Cleveland Diocese Awaits Vatican Ruling
20 Priests Remain on Paid Leave over Abuse Allegations during National Scandal

By Colette M. Jenkins
Beacon Journal [Cleveland OH]
January 3, 2005

During the past two years, 20 priests have been on paid leave in Cleveland's Catholic Diocese, local figures in a national scandal over how the church responds to allegations of priest abuse.

To date, 17 are still waiting to hear whether they will be allowed to serve as priests again.

For the majority of them, that decision rests with the Congregation for the Doctrine of the Faith, a department of the Vatican in Rome.

The Rev. Lawrence Jurcak, diocesan secretary and vicar for clergy and religious, says Cleveland Bishop Anthony M. Pilla cannot make an official determination on any of the cases until a response comes from Rome.

The congregation, headed by Cardinal Joseph Ratzinger, has several options when deciding on each case: laicization, or defrocking, from the priesthood; a canonical, or church, trial in Cleveland or in Rome; or an administrative penal process in Cleveland.

According to the Vatican Web site, the congregation's duty is "to promote and safeguard the doctrine on the faith and morals throughout the Catholic world: For this reason everything which in any way touches such matter falls within its competence."

Diocesan officials would not give details on any of the cases, including the exact number that have been sent to the Vatican. There is no timetable for when the congregation will respond.

Until then, the priests will remain on leave with full salary and benefits. They are still prohibited from performing their priestly duties.

Some of the cases are still being investigated by the predominantly lay diocesan review board. The board is charged with investigating allegations of the sexual abuse of a minor and preparing a recommendation for the bishop. It is chaired by Pat Ritzert, a Cleveland attorney and a member of St. Vincent's parish in Akron.

Ritzert said it is impossible to tell how long it will take to complete the investigations. She would not reveal how many cases are being investigated by the board.

"The majority of the cases have gone to Rome, but we're working our way through the other cases," Ritzert said. "There is such a large amount of variation in the time it takes to investigate each case that it's difficult to draw an average time spent on a case. We just want people to understand that we are being as careful as we can."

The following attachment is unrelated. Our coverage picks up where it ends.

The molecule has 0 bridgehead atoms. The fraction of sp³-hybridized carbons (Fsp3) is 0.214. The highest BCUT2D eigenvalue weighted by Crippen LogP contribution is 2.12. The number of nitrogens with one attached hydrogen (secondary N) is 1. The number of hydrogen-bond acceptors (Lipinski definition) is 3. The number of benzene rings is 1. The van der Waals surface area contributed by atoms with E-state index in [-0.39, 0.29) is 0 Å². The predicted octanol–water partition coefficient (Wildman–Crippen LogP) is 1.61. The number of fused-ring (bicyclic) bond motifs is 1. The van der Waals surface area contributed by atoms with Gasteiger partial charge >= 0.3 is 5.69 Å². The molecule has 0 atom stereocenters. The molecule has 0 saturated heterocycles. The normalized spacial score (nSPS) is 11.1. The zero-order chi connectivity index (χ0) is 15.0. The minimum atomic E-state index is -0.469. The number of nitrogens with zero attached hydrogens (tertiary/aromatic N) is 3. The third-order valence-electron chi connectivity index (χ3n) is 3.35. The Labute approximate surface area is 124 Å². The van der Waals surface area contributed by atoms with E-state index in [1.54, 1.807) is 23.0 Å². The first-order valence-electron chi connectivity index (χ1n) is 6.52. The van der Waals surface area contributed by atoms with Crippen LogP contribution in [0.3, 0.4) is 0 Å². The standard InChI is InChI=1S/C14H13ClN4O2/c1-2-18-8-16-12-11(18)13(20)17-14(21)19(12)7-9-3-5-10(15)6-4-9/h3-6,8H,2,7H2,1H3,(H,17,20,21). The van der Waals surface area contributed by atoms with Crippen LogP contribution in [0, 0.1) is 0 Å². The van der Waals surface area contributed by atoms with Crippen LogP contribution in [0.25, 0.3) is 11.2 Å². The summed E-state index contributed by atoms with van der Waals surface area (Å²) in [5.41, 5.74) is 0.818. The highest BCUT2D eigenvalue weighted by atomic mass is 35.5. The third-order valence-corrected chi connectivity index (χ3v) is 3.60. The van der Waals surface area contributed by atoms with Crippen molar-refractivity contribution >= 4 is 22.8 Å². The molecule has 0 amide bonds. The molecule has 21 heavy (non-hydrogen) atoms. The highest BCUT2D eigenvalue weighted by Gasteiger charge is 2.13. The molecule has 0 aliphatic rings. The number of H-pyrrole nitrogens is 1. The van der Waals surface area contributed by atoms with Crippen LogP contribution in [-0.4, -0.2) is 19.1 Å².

Three cases have been resolved since the review board was established in May 2003.

In August, restrictions were placed on the Rev. John Mueller that prevent him from performing duties as a priest. Pilla made the decision after the review board indicated that evidence showed the allegation against Mueller was true.

Mueller was placed on administrative leave July 4, 2002, while pastor at St. Mary of the Immaculate Conception in Wooster. The allegation against him, which he still denies, dates to 1962, when his accuser was 16 years old. Mueller, who is retired, was not removed from the priesthood because in 1962, church law recognized a 16-year-old as an adult.

At the time of Mueller's suspension, Pilla had accepted his retirement, which was effective March 3, 2003 -- his 70th birthday. As a retired priest, Mueller receives benefits including hospitalization coverage, a housing allowance and money for continuing education.

The case against the Rev. Joseph Romansky, who was accused of molesting dozens of boys in Cleveland over 20 years, was closed when he died last year. Romansky's death was reported as illness-related.

The details have not been released in a third case that was resolved last year. Jurcak says the diocese is honoring the priest's request for no publicity.

Evidence against some of the priests arose in a seven-month investigation by Cuyahoga County Prosecutor Bill Mason into allegations of sex abuse in the diocese. That investigation concluded in December 2002 and included records that were more than 50 years old. It showed that more than 1,000 people alleged they had been sexually abused by nearly 500 people, of whom 145 were priests.

A grand jury that considered the allegations returned criminal indictments against one priest and six diocesan employees. Many of the priests escaped criminal charges because the time limit for charging them had expired, Mason said.

In an effort to tackle the sex abuse issue, the diocese has implemented mandatory training -- VIRTUS, Protecting God's Children -- for employees and volunteers in the eight-county diocese, which includes Summit, Medina and Wayne counties.

To date, nearly 40,000 people have been involved in the training, which aims to prevent child sexual abuse.


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